An orange glow streams into darkened rooms.
Brown ragged clouds turn over and remain
A ceiling for the innocent and brave
Old rabbits grazing on the gleaming lawns.
Where nothing hurts us now, and all is safe,
Young mothers nurse their precious little friends,
And in bright shops, fine things rest in their cots.

Stars loom, as close or distant as a cousin,
Above the tombs of men, a silent vault,
A home for those who find in death a house,
A place to keep, when their long day is done,
Still near to us who feel the winter sun,
Which stings the eyes of those who must endure
The waiting years before they find their cure.

You, who neither hope for glory or demise,
Lie sleepless with these words that cannot cast
Anew your frame of reference, blind chance.
This is no future dreamed of in the past —
This godlessness of animals who last
To witness how the miracle of life
Once arose, under all-engulfing night.

Some Notes on the Necessity of Ignorance

This is a talk I gave in Beijing, China, at the Beijing Normal University Writing Center’s International Forum for Commemorating Chinese Avantgarde Literature on the 25th of November, 2015, having been invited there as an alumni of the Iowa Writing Center’s International Fall Residency Program.

Esteemed colleagues and hosts. I would like to begin this presentation by describing what happened when I began, as someone absolutely ignorant of Chinese avantgarde literature, to read the most accessible introductory text available to me, the anthology called China’s Avantgarde Fiction, edited by Jing Wang, and published by Duke University Press in 1998.

This paperback edition presents the work of seven writers of the avantgarde fiction movement of the late 80s and early 90s: Ge Fei, Yu Hua, Su Tong, Can Xue, Bei Cun, Sun Ganlu and Ma Yuan. I had heard of none of them prior to opening this anthology.

Continue reading


for Aase Berg

They ask of us so many things:
To fill the silence in the center of words;
To measure the wealth and height of healthy man,
And be the foil to his fondest crimes.

Against the obligation to oblige,
Against the affirmation of what is subscribed
Stands only the molting mouth of a bite
That finds no satisfaction in smiles:

The negativity of the snake, the camouflage
Of the cold at heart, who only allow the sun to touch
Their seething scales to build up rage,
The fuel of their poisonous tongues.

O, let that patient gland that cooks
Bad breath, and sharp-voiced song
Be your protection, your own charmed pharmacy,
The factory of your ever-changing skin.

For nothing in our mammal mythology
Breeds us for birthing ourselves:
Only the ancient, hissing exigence
Of the oldest enemy, the critical one.

The Door Home

And still, something is there, is present:
something in you sings, when the maple
covers the opposite wall and white window sills
when you return, foreign tastes still

lingering, and greens will spill and splash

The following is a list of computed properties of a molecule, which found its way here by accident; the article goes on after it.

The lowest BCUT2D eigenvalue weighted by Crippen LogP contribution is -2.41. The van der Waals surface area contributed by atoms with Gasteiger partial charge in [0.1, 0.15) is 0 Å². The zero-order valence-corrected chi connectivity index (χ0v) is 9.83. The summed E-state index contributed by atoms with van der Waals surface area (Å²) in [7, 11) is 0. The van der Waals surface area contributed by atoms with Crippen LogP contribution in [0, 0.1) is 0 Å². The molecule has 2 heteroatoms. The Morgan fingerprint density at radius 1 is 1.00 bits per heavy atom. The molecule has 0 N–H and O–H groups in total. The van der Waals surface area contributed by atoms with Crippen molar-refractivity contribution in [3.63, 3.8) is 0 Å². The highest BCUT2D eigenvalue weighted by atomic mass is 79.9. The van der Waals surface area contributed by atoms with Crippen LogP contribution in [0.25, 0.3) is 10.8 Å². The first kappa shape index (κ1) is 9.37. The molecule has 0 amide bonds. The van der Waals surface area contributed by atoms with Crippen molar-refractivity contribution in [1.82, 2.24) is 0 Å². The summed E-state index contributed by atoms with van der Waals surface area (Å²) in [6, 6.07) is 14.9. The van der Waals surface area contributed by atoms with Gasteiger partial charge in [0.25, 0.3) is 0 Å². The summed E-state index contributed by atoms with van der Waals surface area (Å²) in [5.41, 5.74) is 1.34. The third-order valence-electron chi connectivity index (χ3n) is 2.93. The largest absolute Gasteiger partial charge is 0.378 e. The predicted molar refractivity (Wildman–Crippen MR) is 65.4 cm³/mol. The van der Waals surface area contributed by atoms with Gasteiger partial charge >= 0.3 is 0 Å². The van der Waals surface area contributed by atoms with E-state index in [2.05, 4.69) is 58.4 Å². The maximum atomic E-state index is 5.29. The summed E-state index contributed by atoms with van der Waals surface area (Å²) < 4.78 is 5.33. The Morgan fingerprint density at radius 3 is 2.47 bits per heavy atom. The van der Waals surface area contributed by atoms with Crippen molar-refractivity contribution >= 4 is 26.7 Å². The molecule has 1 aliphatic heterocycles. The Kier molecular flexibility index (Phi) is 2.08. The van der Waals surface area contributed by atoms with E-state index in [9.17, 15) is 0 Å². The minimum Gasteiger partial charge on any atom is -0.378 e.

in the evening red, and past the bank of tulips,
past the young potato and cabbage
you feel again that pasture, your own yard —

cross the threshold, throw yourself to safety,
as if a homeless beast were out to discover you,
knew you by name, knew everything
you can only guess at yet, daunted.

Inside, sturdy steps ascend to a door,
which the same familiar key still homes towards,
and a low-lit room lets you sit down, unfound,
your own plate on a palm’s ground.

The State of Poetry

A speech for the 51st International Poetry Spring Festival, Vilnius, Lithuania. I was unable to attend because of an illness, but here is the address, just to have it somewhere.

The state of poetry: the concept sparks the mind to invent a fabulous fable, a possible past, where the bards Plato threw out of his rational state had, in exile, gathered on a mountain, perhaps like the one where Marsilio Ficino’s humanistic dialogues took place, a monastic mountain, after the manner of Karmel, to form their own polis, a closed cloister of monks each reciting the glory of their own, personal god. The mere image of that ivory tower sends shivers down the spine. Let prose guard us from such a possibility!

All humor aside, it is apparent that there is and can be no state of poetry, that it is, at best, a metaphor: either the timeless white page as a place of communion for the unavowable community of Blanchot or a diplomatic government of the tongue, where Ovid shakes hands with Seamus, and Zbigniew with Octavio. Continue reading

Lilac Vesper

At first, only a familiar, distant bristling,
like the claws of a hunter’s hand
brushing a hawthorn hedge:
hyenas, locked in a contest of strength.

How soon will vespers settle in a lilac shade,
daubed by blues that recede like breath
cooling welted flesh? Then,
a boy like a long lost brother

will venture the stifling evening roads
and return to the place where he came,
where even angels lack their place,
coralled by a dog star’s reign.

There’s no room in that land for us,
paupers of love, who grow not, diminish.
But you, wandering brother,
what pith do you feign?

Only your proud back remains.


What is one to do,
when the painful grasping of youth
returns to its reach,
not having captured its gain?

The incandescent orange
of a sky at dusk,
midwinter’s stark black
draws willow lines up from snow

blue-white, settled in to stay,
hard as concrete,
as real as anything gets.
This, too, shall pass.

It is only half of who we are.
A quarter, an inch –
comes a deluge, returns the drought,
the burden of harvest,

a season of doubt.


Ripe bats trickle down dark leaves.
New graves distill in vagrant mist.
A thousand fat flowers sleep
in the deep mouth of a black ravine,

as a naked girl laughs and vomits.
A hard drunk boy in tall grass
worms towards the nymph. A stench
of willowherb chokes the riverbed.

A genial wind fans. The girl’s
virgin Vespa is safely secured
in the forest’s confident bosom.
A tarred boat sloshes in a weak stream.

From The Bad Mother (Paha äiti), 2012.